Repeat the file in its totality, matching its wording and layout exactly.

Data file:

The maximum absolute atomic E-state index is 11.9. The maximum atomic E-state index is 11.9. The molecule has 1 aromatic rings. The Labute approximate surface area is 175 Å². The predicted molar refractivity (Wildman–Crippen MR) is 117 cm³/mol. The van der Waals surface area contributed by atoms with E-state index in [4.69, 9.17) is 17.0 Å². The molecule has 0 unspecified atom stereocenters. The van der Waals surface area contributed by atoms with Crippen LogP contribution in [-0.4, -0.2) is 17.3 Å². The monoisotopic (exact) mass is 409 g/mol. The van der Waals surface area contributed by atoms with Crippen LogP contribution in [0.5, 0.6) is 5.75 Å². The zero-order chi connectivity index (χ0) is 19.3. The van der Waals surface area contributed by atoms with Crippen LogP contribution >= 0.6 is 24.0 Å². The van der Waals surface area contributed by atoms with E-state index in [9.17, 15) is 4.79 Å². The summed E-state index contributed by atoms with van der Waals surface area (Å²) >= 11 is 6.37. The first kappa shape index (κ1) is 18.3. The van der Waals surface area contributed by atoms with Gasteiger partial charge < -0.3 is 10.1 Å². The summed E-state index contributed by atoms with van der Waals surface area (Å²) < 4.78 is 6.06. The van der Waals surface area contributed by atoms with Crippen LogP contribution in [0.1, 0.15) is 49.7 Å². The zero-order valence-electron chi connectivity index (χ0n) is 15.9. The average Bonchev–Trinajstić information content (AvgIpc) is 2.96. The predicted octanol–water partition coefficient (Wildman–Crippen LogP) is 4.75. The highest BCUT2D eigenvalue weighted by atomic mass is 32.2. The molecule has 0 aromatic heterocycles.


The maximum absolute atomic E-state index is 11.9. The maximum atomic E-state index is 11.9. The molecule has 1 aromatic rings. The Labute approximate surface area is 175 Å². The predicted molar refractivity (Wildman–Crippen MR) is 117 cm³/mol. The van der Waals surface area contributed by atoms with E-state index in [4.69, 9.17) is 17.0 Å². The molecule has 0 unspecified atom stereocenters. The van der Waals surface area contributed by atoms with Crippen LogP contribution in [-0.4, -0.2) is 17.3 Å². The monoisotopic (exact) mass is 409 g/mol. The van der Waals surface area contributed by atoms with Crippen LogP contribution in [0.5, 0.6) is 5.75 Å². The zero-order chi connectivity index (χ0) is 19.3. The van der Waals surface area contributed by atoms with Crippen LogP contribution >= 0.6 is 24.0 Å². The van der Waals surface area contributed by atoms with E-state index in [9.17, 15) is 4.79 Å². The summed E-state index contributed by atoms with van der Waals surface area (Å²) >= 11 is 6.37. The first kappa shape index (κ1) is 18.3. The van der Waals surface area contributed by atoms with Gasteiger partial charge < -0.3 is 10.1 Å². The summed E-state index contributed by atoms with van der Waals surface area (Å²) < 4.78 is 6.06. The van der Waals surface area contributed by atoms with Crippen LogP contribution in [0.1, 0.15) is 49.7 Å². The zero-order valence-electron chi connectivity index (χ0n) is 15.9. The average Bonchev–Trinajstić information content (AvgIpc) is 2.96. The predicted octanol–water partition coefficient (Wildman–Crippen LogP) is 4.75. The highest BCUT2D eigenvalue weighted by atomic mass is 32.2. The molecule has 0 aromatic heterocycles.